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New "Eco-Atkins" Diet May Lead To Fat Loss and Decreased LDL Levels

by Susan · 9 comments

It was reported this week that a new study has found a connection between the new “Eco-Atkins” diet and fat loss with lower cholesterol levels.

The Atkins Diet, the infamous eating plan where one eats very little fruit, vegetables, pasta or bread and swaps them for high amounts of animal based protein, does not work for very long.

Yes, in the short term, people have lost weight eating a low carbohydrate diet high in meat, eggs and dairy products. But in return they also saw their LDL levels sky rocket. Not a good thing, especially if one already has coronary heart disease. Meat, eggs and dairy products all have high levels of saturated fat. Eat too much for too long and you will end up overweight with high cholesterol. Atkins himself reportedly died at 258 lbs!

The Eco-Atkins diet is still a low carbohydrate, high protein diet. However, instead of animal based protein, plant based protein sources are consumed instead.

In the new study that was published in the Archives of Internal Medicine, participants who followed this way of eating lost 8.8 lbs in four weeks, decreased LDL levels and improved ratios of total cholesterol to HDLs, and saw a decrease in blood pressure.

It has been reported that meat-eaters have three times the obesity rate of vegetarians and nine times the obesity rate of vegans. Why not see for yourself? Here is a list of foods to enjoy and avoid should you have interest in test driving the Eco-Atkins diet:

Enjoy: Plant based proteins: soy products, lentils, legumes, seeds and nuts, spirulina, chlorella, sprouted seeds, quinoa, amaranth, flax seed, oat bran, kamut.

Avoid: Animal based proteins: meat, eggs, cheese, milk, yogurt, ice cream

Click here to read about the top 5 vegetarian weight loss mistakes people make.

{ 6 trackbacks }

The TRUTH About Health And A Plant Based Diet | Weightloss & Diet News
July 8, 2010 at 10:03 am
Wage web » Eco Atkins Foods
October 31, 2010 at 4:41 am
Susan Campbell
November 14, 2010 at 12:14 am
Susan Campbell
January 22, 2011 at 9:30 am
Susan Campbell
January 31, 2012 at 11:51 am
Susan Campbell
February 3, 2012 at 4:15 pm

{ 3 comments }

1 Nicole August 15, 2009 at 6:55 pm

Vegans and Vegetarians DO get enough protein! Especially if they make the correct choices. It is a big misconception that plant-based diets to not include enough protein. I have been vegetarian for 3 years and vegan for the last 6 months, I get plenty of protein and I am at a healthy weight.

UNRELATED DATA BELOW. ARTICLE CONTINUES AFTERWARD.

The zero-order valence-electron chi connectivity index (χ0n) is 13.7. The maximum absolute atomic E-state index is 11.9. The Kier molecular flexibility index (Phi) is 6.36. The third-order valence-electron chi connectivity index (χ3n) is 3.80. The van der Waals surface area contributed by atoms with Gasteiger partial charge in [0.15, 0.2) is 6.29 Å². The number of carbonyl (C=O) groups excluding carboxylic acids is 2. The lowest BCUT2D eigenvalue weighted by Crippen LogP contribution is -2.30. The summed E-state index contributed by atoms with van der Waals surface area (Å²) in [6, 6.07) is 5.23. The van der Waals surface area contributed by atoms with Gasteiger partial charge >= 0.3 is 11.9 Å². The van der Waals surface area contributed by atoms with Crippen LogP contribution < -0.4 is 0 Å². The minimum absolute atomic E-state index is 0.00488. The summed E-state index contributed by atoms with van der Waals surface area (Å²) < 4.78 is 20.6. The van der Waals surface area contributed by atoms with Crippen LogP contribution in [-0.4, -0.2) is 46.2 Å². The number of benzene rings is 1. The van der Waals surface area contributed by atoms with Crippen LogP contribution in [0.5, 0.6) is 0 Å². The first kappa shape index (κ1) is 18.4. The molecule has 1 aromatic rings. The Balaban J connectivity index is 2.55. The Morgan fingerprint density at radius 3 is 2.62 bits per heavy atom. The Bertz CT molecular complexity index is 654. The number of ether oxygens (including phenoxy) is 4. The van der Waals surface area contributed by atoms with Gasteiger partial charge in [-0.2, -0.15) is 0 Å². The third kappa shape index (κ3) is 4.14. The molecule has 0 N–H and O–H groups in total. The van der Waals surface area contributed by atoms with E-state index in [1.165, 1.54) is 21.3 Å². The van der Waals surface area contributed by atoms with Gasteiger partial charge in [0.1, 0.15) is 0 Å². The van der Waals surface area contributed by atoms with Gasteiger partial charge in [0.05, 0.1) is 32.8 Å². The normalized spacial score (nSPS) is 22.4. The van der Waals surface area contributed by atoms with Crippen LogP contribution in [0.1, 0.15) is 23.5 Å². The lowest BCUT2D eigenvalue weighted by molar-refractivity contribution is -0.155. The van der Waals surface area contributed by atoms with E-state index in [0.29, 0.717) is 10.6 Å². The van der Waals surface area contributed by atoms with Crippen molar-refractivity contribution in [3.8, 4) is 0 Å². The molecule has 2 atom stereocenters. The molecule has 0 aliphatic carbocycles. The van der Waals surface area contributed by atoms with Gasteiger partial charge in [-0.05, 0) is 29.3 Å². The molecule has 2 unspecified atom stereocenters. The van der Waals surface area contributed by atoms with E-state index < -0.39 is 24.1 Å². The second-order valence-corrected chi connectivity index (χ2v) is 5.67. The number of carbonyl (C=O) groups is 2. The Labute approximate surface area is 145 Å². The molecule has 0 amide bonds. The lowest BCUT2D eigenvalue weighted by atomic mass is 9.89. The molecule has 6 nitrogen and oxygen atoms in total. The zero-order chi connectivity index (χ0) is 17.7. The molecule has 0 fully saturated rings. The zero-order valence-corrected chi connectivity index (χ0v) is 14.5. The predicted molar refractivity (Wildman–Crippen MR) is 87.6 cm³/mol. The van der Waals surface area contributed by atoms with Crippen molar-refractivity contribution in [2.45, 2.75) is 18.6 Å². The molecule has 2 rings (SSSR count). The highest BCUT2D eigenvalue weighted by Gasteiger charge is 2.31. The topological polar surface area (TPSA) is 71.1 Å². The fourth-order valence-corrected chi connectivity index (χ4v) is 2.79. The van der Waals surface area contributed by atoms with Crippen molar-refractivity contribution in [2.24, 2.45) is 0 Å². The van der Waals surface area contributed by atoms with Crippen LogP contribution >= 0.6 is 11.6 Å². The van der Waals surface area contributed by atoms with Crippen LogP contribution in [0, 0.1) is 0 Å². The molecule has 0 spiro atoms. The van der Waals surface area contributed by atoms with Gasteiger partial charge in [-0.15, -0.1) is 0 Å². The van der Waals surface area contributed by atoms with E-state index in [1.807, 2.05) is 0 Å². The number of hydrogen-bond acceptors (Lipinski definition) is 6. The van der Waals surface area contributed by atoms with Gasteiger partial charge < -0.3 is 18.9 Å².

Making good choices is true for everyone, vegans and meat eaters.

Here is a list of some reading materials:

The China Study

The Face on Your Plate

What We Eat, Why Our Food Choices Matter

2 Susan Campbell June 16, 2009 at 4:28 pm

The scope of this blog was to report findings of a recent study on a plant based diet and its affects on fat loss and LDL levels.

Soy was merely mentioned as a possible plant based protein source. While the consumption of soy is certainly controversial these days, I am not sure that adding a few cubes of tofu to your stir fry or having a cup of miso soup every once in a while is going to have any severe consequences. The issues arise when one consumes copious amounts of processed foods that have added soy or isoflavones. Isoflavones, the flavonoid in soy that all the buzz was once about, are endocrine disruptors that mimic the action of estrogen. Our bodies know how to handle the small amounts of isoflavones naturally occuring in tofu. Feed it soy nuts by the bagful or food bars containing concentrated levels of isoflavones and the body may not know what to do with it all. I am no soy expert, but I would say excess soy intake should be avoided, but a little naturally occuring soy now and again should not hurt you. There are plenty of other good, plant based protein food choices for one to choose from to ensure adequate protein in their diet.

When looking for a way of eating that will keep LDL levels in check, a diet low in saturated fats should be followed. Saturated fat is primarilly found in animal products.

3 Rayna June 15, 2009 at 3:51 pm

Hey- I have a few questions… doesn't soy itself have quite a lot of bad associations ( negative effects on thyroid and metabolism, linked with breast and cervical cancer)

also- since most vegan's/vegetarians don't get enough protein, over all they are going to be lighter but it's really not a good comparison. By association people that eat a lot of red meat often don't care about their health. So they are more likely to eat trans fats, lots of saturated fats, soda, candy, etc.

It's an unfair assumption to say that someone who eats meat is 3 times more likely to be obese, when in actuality, those who are careless about their food choices would more likely. Also- you mention that this statistic has been reported. Do you happen to have a link to this study? I'd be very interested in reading it.

Just as there are healthy vegans/vegetarians there are plenty of healthy meat eaters as well, evidence shows it really doesn't come down to if you eat meat or not, it has more to do with other "good choices" one makes about their food.

I've red studies supporting both sides, I'm mostly wondering how soy is a justifiable meat substitute (for health reasons) when there is so much evidence suggesting otherwise?

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